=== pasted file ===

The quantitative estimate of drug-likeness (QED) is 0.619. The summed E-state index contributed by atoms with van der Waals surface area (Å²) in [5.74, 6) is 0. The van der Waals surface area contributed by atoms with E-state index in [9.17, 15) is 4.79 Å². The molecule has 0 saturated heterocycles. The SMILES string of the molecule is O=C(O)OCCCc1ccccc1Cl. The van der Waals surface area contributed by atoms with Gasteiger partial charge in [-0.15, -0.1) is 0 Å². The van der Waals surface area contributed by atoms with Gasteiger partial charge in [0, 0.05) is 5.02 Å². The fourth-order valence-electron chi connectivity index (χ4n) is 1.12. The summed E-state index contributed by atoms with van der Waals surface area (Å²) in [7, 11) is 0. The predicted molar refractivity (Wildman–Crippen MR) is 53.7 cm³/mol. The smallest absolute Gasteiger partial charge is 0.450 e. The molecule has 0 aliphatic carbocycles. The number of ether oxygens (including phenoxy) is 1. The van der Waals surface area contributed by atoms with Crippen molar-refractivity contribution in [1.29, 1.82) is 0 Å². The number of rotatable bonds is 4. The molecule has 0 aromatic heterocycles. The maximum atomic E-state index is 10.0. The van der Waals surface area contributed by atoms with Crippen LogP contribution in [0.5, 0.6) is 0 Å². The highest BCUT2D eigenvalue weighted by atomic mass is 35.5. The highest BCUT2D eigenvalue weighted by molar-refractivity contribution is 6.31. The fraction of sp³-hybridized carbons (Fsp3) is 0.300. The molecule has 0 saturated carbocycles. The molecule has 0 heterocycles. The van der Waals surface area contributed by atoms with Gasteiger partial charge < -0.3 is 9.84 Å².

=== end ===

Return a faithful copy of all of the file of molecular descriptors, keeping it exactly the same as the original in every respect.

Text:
The quantitative estimate of drug-likeness (QED) is 0.619. The summed E-state index contributed by atoms with van der Waals surface area (Å²) in [5.74, 6) is 0. The van der Waals surface area contributed by atoms with E-state index in [9.17, 15) is 4.79 Å². The molecule has 0 saturated heterocycles. The SMILES string of the molecule is O=C(O)OCCCc1ccccc1Cl. The van der Waals surface area contributed by atoms with Gasteiger partial charge in [-0.15, -0.1) is 0 Å². The van der Waals surface area contributed by atoms with Gasteiger partial charge in [0, 0.05) is 5.02 Å². The fourth-order valence-electron chi connectivity index (χ4n) is 1.12. The summed E-state index contributed by atoms with van der Waals surface area (Å²) in [7, 11) is 0. The predicted molar refractivity (Wildman–Crippen MR) is 53.7 cm³/mol. The smallest absolute Gasteiger partial charge is 0.450 e. The molecule has 0 aliphatic carbocycles. The number of ether oxygens (including phenoxy) is 1. The van der Waals surface area contributed by atoms with Crippen molar-refractivity contribution in [1.29, 1.82) is 0 Å². The number of rotatable bonds is 4. The molecule has 0 aromatic heterocycles. The maximum atomic E-state index is 10.0. The van der Waals surface area contributed by atoms with Crippen LogP contribution in [0.5, 0.6) is 0 Å². The highest BCUT2D eigenvalue weighted by atomic mass is 35.5. The highest BCUT2D eigenvalue weighted by molar-refractivity contribution is 6.31. The fraction of sp³-hybridized carbons (Fsp3) is 0.300. The molecule has 0 saturated carbocycles. The molecule has 0 heterocycles. The van der Waals surface area contributed by atoms with Gasteiger partial charge < -0.3 is 9.84 Å².